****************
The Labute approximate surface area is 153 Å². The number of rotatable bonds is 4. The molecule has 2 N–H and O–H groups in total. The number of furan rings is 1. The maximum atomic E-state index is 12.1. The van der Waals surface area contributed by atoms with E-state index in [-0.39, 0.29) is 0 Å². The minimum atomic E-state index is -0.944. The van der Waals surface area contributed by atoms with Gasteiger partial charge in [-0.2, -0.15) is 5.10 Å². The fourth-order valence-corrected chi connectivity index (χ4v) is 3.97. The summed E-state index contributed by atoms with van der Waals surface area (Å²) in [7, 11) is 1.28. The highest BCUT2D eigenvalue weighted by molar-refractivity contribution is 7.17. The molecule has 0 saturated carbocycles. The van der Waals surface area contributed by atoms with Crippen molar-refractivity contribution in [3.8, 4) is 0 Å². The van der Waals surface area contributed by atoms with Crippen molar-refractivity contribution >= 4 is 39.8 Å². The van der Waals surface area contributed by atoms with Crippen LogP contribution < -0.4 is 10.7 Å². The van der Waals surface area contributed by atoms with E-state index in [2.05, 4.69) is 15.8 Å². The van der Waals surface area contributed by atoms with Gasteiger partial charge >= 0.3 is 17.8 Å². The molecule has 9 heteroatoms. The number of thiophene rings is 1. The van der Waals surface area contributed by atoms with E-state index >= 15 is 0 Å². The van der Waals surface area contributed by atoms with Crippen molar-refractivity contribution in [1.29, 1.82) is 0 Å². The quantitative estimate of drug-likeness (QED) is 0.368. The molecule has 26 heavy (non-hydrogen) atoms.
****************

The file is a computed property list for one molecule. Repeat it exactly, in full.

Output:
The Labute approximate surface area is 153 Å². The number of rotatable bonds is 4. The molecule has 2 N–H and O–H groups in total. The number of furan rings is 1. The maximum atomic E-state index is 12.1. The van der Waals surface area contributed by atoms with E-state index in [-0.39, 0.29) is 0 Å². The minimum atomic E-state index is -0.944. The van der Waals surface area contributed by atoms with Gasteiger partial charge in [-0.2, -0.15) is 5.10 Å². The fourth-order valence-corrected chi connectivity index (χ4v) is 3.97. The summed E-state index contributed by atoms with van der Waals surface area (Å²) in [7, 11) is 1.28. The highest BCUT2D eigenvalue weighted by molar-refractivity contribution is 7.17. The molecule has 0 saturated carbocycles. The van der Waals surface area contributed by atoms with Crippen molar-refractivity contribution in [3.8, 4) is 0 Å². The van der Waals surface area contributed by atoms with Crippen molar-refractivity contribution >= 4 is 39.8 Å². The van der Waals surface area contributed by atoms with Crippen LogP contribution < -0.4 is 10.7 Å². The van der Waals surface area contributed by atoms with E-state index in [2.05, 4.69) is 15.8 Å². The van der Waals surface area contributed by atoms with Gasteiger partial charge >= 0.3 is 17.8 Å². The molecule has 9 heteroatoms. The number of thiophene rings is 1. The van der Waals surface area contributed by atoms with E-state index >= 15 is 0 Å². The van der Waals surface area contributed by atoms with Crippen molar-refractivity contribution in [1.29, 1.82) is 0 Å². The quantitative estimate of drug-likeness (QED) is 0.368. The molecule has 26 heavy (non-hydrogen) atoms.